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Scrimshaw whale teeth
Scrimshaw whale teeth
Resource Typeimage
TitleScrimshaw whale teeth
Coverage / Year19th century
DescriptionPhotograph, b/w
InterpretationDepicting an old Dutch whaling fluyte in profile (lower), and an old Dutch version of a whale (upper). This particular version of a whale appears frequently in engravings from the 1600s. Scrimshaw is considered an original American folk art form. While at sea whaling the carving of ivory, bone, or shell offered diversion and entertainment for the sailors as they waited for a whale to be spotted. It required a great deal of patience and accurate control of the sharp instrument used to incise the lines on the object. Traditionally, an engraving tool the size of a large needle was used to scratch or "draw" on the object. Then an application of india ink was rubbed into the recessed lines scratched on the surface. The excess ink was then wiped away, providing contrast and bringing the pictures to life.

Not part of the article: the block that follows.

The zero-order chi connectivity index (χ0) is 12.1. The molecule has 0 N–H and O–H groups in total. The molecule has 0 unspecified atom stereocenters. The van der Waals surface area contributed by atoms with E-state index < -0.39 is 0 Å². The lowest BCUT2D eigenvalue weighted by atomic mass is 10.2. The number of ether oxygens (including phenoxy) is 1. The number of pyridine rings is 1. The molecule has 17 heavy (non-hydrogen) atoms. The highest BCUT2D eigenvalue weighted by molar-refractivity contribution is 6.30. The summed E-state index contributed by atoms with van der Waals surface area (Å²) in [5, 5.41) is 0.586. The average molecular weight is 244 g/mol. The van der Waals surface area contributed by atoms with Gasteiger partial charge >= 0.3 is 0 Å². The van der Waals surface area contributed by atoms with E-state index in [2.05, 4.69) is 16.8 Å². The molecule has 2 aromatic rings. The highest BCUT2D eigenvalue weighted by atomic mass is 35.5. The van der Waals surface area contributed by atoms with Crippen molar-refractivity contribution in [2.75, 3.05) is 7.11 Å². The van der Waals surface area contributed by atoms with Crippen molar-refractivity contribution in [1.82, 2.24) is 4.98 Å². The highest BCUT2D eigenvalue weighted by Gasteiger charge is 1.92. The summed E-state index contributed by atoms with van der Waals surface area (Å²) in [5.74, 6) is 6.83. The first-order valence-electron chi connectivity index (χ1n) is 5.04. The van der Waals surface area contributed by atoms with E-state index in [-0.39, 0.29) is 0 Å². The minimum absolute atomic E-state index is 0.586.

Lesson Plans / ThemesWhaling Slide Show;
Learning Standards16 History; 15 Economics; 17 Geography;
Author or CreatorUnknown
SourceMaritime Arts by William Gilkerson, ISBN 0-87577-061-4, 76 (p.67)
Subject / KeywordsWhaling; Scrimshaw; Folk art; Folk art--United States; Whales; Whale; Ink; Engraving
Collection PublisherIllinois State Library;
Further InformationFor any further information related to this record, please contact the Collection Publisher. See for more information about this project.
Rights Management Statement
CONTENTdm file name25022141882003_whale10.jpg
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